15 Things People Affected by Rare Disease Wish Their Friends Knew

One of the most challenging aspects of living with or having a loved one with a rare disease is communicating how it impacts your life to others. After all, how do you explain something that even some doctors have never heard of? How do you make someone understand what they can’t see clearly on the outside?

When it comes to balancing doctor’s appointments, and searching for diagnoses and treatments, maintaining friendships and a social life is a priority that often falls behind. So, we asked our Mighty community what they’d like their friends to know about how their lives with rare disease. Their responses show the uncertainty and isolation often felt in the rare community and the need to feel included and and understood.

1. “I miss being a social person. I don’t miss events because I want to but because I have two rare diseases that don’t have a ‘schedule.’”

2. “This is part of who I am now, but it is not who I am now.”

3. “I don’t want pity. I just want you to stick me with through the good and the bad. Please don’t abandon me.”

4. “Having a child with a rare disease (in our case, one that is fatal with no treatment or cure) isn’t easy. Unless a person has gone through something similar, it’s hard to understand how it affects the family. But, please don’t be afraid to ask us questions or offer to help!”

5. “I’m constantly worried people think I’m faking.”

6. “You don’t know someone who knows someone whose cousin’s child was just like mine and now after XYZ treatment, therapy, or herb he or she is fine. That’s just not our reality, as much as I appreciate your desire to relate.”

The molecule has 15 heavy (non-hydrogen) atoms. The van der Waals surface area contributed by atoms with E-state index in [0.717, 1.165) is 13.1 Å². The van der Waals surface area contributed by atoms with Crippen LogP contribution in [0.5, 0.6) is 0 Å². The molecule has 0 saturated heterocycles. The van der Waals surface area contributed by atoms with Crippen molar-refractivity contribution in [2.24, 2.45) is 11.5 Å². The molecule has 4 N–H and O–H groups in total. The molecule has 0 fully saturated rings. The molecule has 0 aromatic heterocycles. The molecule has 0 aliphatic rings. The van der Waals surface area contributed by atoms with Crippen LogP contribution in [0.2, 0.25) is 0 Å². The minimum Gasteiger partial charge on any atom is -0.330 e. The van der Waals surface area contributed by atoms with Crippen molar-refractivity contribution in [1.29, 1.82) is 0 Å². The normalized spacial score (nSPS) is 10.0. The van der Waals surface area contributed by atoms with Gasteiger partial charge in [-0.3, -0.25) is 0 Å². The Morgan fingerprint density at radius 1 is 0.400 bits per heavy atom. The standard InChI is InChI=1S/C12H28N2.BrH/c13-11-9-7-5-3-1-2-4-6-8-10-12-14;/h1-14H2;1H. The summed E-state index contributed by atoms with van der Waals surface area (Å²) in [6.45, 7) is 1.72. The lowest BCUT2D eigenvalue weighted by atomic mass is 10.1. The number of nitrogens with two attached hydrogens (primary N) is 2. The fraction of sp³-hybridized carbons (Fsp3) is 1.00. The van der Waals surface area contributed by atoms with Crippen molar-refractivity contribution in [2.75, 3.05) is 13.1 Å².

7. “Please don’t judge the path you don’t walk. These struggles are real. These tears of joy are real.”

8. “I would give anything for my kids to be healthy, but I love them just as they are. Sorry for missing coffee, again.”

9. “It’s OK if you don’t know what to say. It’s OK if you have questions too, but sometimes we just want to enjoy life and the cards we have been dealt. We don’t always have to talk about ‘it.’ We do enjoy everyday conversations just like everyone else.” 

10. “I may seem ‘lazy’ on the outside, but on the inside, I am constantly fighting my own mind. Every day that I get out of bed is a victory for me.”

11. “My treatment is experimental. We’re just making it up as we go along.” 

12. “I may always look upbeat and happy, but deep inside my head, there’s always fear and anxiety.”

13. “We are just like you but with extra precautions. My kids don’t know or quite understand they’re unique; they want to be just like other kids! I am more than happy to tell my kids’ story and answer your questions. We just want to be included and not shut out. It’s already isolating as is.”

14. “I may never ‘get better.’ I may never be cured; it may not go away. It’s a genetic disease I was born with. I might have good days; I will have bad days. I am always in pain every second of the day — that never changes.”

15. “I may not be the person I was before I was diagnosed. I may have to do things a little bit differently to accommodate how I’m feeling, but at the end of the day, my disorders will not keep me from living my life.”

Are you affected by a rare disease in some way? What do you wish your friends understood about your experience? Let us know in the comments below.


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